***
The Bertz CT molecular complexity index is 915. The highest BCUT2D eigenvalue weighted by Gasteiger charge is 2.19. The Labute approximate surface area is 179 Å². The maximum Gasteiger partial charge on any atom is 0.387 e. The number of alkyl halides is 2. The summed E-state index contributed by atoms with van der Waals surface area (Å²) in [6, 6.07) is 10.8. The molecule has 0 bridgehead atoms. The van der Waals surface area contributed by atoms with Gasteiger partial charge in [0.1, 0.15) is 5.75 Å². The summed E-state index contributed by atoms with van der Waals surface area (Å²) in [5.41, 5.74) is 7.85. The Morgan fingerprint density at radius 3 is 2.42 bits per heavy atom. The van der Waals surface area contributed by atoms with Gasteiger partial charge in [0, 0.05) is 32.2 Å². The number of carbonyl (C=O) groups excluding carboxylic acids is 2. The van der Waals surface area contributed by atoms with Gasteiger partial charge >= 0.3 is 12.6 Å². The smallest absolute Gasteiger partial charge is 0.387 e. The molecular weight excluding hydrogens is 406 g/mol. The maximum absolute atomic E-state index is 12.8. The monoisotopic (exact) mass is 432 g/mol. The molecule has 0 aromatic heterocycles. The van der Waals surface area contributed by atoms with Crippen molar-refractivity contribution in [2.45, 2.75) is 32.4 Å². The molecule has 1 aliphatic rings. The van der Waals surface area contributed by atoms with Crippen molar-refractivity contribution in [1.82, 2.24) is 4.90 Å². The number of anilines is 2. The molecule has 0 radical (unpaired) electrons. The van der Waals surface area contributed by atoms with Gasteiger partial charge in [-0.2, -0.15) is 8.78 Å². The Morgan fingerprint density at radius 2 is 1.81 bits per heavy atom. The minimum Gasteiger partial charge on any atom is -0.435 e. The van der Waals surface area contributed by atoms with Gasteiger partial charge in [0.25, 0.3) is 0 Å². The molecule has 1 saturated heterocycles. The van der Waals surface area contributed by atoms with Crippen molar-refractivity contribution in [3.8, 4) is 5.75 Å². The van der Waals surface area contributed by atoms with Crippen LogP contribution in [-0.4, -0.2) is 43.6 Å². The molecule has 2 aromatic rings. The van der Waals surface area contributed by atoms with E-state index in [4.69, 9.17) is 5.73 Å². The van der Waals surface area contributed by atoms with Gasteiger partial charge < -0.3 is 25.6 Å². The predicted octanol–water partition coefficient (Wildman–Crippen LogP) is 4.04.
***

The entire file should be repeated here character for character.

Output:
The Bertz CT molecular complexity index is 915. The highest BCUT2D eigenvalue weighted by Gasteiger charge is 2.19. The Labute approximate surface area is 179 Å². The maximum Gasteiger partial charge on any atom is 0.387 e. The number of alkyl halides is 2. The summed E-state index contributed by atoms with van der Waals surface area (Å²) in [6, 6.07) is 10.8. The molecule has 0 bridgehead atoms. The van der Waals surface area contributed by atoms with Gasteiger partial charge in [0.1, 0.15) is 5.75 Å². The summed E-state index contributed by atoms with van der Waals surface area (Å²) in [5.41, 5.74) is 7.85. The Morgan fingerprint density at radius 3 is 2.42 bits per heavy atom. The van der Waals surface area contributed by atoms with Gasteiger partial charge in [0, 0.05) is 32.2 Å². The number of carbonyl (C=O) groups excluding carboxylic acids is 2. The van der Waals surface area contributed by atoms with Gasteiger partial charge >= 0.3 is 12.6 Å². The smallest absolute Gasteiger partial charge is 0.387 e. The molecular weight excluding hydrogens is 406 g/mol. The maximum absolute atomic E-state index is 12.8. The monoisotopic (exact) mass is 432 g/mol. The molecule has 0 aromatic heterocycles. The van der Waals surface area contributed by atoms with Crippen molar-refractivity contribution in [2.45, 2.75) is 32.4 Å². The molecule has 1 aliphatic rings. The van der Waals surface area contributed by atoms with Crippen molar-refractivity contribution in [1.82, 2.24) is 4.90 Å². The number of anilines is 2. The molecule has 0 radical (unpaired) electrons. The van der Waals surface area contributed by atoms with Gasteiger partial charge in [-0.2, -0.15) is 8.78 Å². The Morgan fingerprint density at radius 2 is 1.81 bits per heavy atom. The minimum Gasteiger partial charge on any atom is -0.435 e. The van der Waals surface area contributed by atoms with Gasteiger partial charge in [0.25, 0.3) is 0 Å². The molecule has 1 saturated heterocycles. The van der Waals surface area contributed by atoms with Crippen molar-refractivity contribution in [3.8, 4) is 5.75 Å². The van der Waals surface area contributed by atoms with Crippen LogP contribution in [-0.4, -0.2) is 43.6 Å². The molecule has 2 aromatic rings. The van der Waals surface area contributed by atoms with E-state index in [4.69, 9.17) is 5.73 Å². The van der Waals surface area contributed by atoms with Gasteiger partial charge < -0.3 is 25.6 Å². The predicted octanol–water partition coefficient (Wildman–Crippen LogP) is 4.04.